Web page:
Webjet, Greencross surprise inclusions in ASX200 carbon bad boys: MSCI

by

Ben Potter

Utilities, energy and mining companies such as AGL Energy, Origin Energy and South32 aren’t the only bad boys of the ASX200 when it comes to carbon risk.

MSCI’s list of the ASX200 companies that are least aligned to Australia’s official carbon reduction goals also includes travel retailer Webjet, veterinary services firm Greencross, fleet manager Smartgroup and patent attorneys group IPH Holdings.

The global index maker found that 40 per cent of its ASX top 200 companies are falling short of the carbon emissions reductions required to meet Australia’s modest 26 per cent to 28 per cent emissions reduction target by 2030 (scenario 1).

If utilities are given an easy ride (scenario 2) or Australia adopts a tougher emissions goal consistent with limiting global temperature increases to 2 degrees (scenario 3), the share of top 200 companies failing the test rises to 52 per cent, MSCI says.

AGL Energy and other big emitters are not the only carbon bad boys, MSCI says. Picture shows AGL's Liddell power station ...
AGL Energy and other big emitters are not the only carbon bad boys, MSCI says. Picture shows AGL’s Liddell power station in Muswellbrook, in the NSW Hunter Valley region.

AAPIMAGE

The companies listed above would have to be excluded from MSCI’s AU200 index – along with construction group CIMIC, property trusts DEXUS and GPT Group, laboratory testing group ALS and fleet manager Smartgroup – for the index to meet scenario 1.

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To meet scenarios 2 or 3, a larger list of companies would have be cut, among them mining giant Rio Tinto, port operator Qube Holdings, Wesfarmers, pharmaceuticals group Mayne Pharma, health insurance group Medibank Private, fertiliser maker Incitec Pivot, condom maker Ansell, data centre group NEXTDC, oil and gas groups Woodside Petroleum and Santos and engineering group Downer EDI.

Carbon penalties

The findings highlight that “a large portion of the Australian listed equities are currently unable to meet these requirements and could face increased carbon related penalties,” write Brendan Baker and Morgan Ellis in their Alignment to Climate Regulatory Scenarios Australian case study.

The companies that are surprise inclusions are there because their emissions exceed those of similar companies in their sector – not because they are as high in absolute terms as the companies considered to have the highest carbon exposures.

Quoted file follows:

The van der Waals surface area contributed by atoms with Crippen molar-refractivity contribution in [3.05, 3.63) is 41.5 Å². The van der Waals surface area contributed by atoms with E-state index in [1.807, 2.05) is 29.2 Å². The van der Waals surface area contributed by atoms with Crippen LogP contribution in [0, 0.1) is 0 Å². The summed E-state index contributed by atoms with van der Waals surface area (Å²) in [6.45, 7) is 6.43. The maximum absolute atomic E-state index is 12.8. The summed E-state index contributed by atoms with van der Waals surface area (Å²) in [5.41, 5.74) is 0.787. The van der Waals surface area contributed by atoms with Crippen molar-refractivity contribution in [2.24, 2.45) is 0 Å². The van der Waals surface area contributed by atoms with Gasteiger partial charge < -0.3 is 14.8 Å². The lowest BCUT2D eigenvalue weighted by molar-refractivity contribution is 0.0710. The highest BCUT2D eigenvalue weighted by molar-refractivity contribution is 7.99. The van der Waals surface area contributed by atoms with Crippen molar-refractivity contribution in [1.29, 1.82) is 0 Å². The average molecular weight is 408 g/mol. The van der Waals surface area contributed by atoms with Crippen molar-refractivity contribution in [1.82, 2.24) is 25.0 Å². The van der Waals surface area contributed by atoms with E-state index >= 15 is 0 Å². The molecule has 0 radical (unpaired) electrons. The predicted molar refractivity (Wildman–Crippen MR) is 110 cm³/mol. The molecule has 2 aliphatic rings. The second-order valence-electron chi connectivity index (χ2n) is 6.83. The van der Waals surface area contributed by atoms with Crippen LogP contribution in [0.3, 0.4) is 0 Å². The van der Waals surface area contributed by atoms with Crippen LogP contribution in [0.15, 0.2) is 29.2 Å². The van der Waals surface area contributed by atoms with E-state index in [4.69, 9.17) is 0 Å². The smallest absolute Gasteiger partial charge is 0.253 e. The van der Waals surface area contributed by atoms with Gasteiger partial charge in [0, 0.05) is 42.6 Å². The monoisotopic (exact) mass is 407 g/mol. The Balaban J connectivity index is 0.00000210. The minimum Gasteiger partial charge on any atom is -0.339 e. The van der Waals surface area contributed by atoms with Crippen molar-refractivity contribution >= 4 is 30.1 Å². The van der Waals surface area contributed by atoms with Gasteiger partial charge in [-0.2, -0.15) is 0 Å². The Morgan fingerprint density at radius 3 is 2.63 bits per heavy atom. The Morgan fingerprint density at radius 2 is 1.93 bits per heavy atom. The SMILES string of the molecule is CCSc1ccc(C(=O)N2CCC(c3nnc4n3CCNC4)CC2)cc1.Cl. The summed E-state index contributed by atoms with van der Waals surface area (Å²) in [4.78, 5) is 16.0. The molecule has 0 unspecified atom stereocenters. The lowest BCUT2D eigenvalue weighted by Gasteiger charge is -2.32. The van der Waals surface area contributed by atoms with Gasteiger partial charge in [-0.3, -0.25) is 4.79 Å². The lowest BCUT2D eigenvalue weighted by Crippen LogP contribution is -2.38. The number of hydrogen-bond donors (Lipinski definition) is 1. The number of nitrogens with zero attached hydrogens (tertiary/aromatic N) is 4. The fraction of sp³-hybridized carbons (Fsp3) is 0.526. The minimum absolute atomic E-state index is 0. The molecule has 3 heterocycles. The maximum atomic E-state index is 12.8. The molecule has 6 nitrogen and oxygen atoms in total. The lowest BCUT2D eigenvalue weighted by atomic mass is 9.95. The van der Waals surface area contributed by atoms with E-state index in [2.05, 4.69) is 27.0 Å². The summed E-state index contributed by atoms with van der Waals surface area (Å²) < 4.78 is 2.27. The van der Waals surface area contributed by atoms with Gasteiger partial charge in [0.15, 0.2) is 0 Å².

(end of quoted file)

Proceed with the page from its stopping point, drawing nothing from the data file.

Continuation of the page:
An important caveat is that MSCI has had to estimate the emissions of about half the companies in its AU200 index – which differs from the official S&P/ASX 200 – because their disclosure of carbon related risks is inadequate. Regulators are ratcheting up pressure on companies to improve their carbon disclosures.

Even so, the study paints a picture of an economy in which many listed companies are struggling to bring their businesses into line with even the least challenging of the Paris climate goals.

Not for want of trying

This may not be for want of trying. For example, AGL, Origin, coal carrier Aurizon, Ansell, DEXUS, GPT Group and CIMIC all have strong carbon management but are still heavily misaligned with carbon goals.

But Webjet, Greencross, IPH, South32, Downer EDI, Smartgroup, Mayne Pharma and Medibank Private are misaligned with carbon goals and have weak to middling carbon management.

At the other end of the spectrum, financial services group AMP, building products group CSR, retailer Metcash, metals recycler Sims Metal management and engineering firm Worley Parsons have strong carbon management and are meeting carbon goals. Domain Holdings, Dulux Group, James Hardie, Challenger, Nufarm and Tabcorp are also meeting carbon goals despite weak or middling carbon management.

The study covers scope 1 and scope 2 emissions – or those from direct combustion or use of energy, and electricity usage within Australia – and deals with the 10 top and 10 bottom 10 per cent of top 200 companies.

Pure coal companies such as Whitehaven Coal, Yancoal and New Hope Group escape censure – even though they are betes noires of climate activists – because most of the coal they dig up is consumed overseas.

Mr Baker said including scope 3 emissions – emissions generated when a company’s products are consumed – would show up coal exporters as more badly misaligned. But it required a much more detailed study to capture all the emissions from burning exported fuels.

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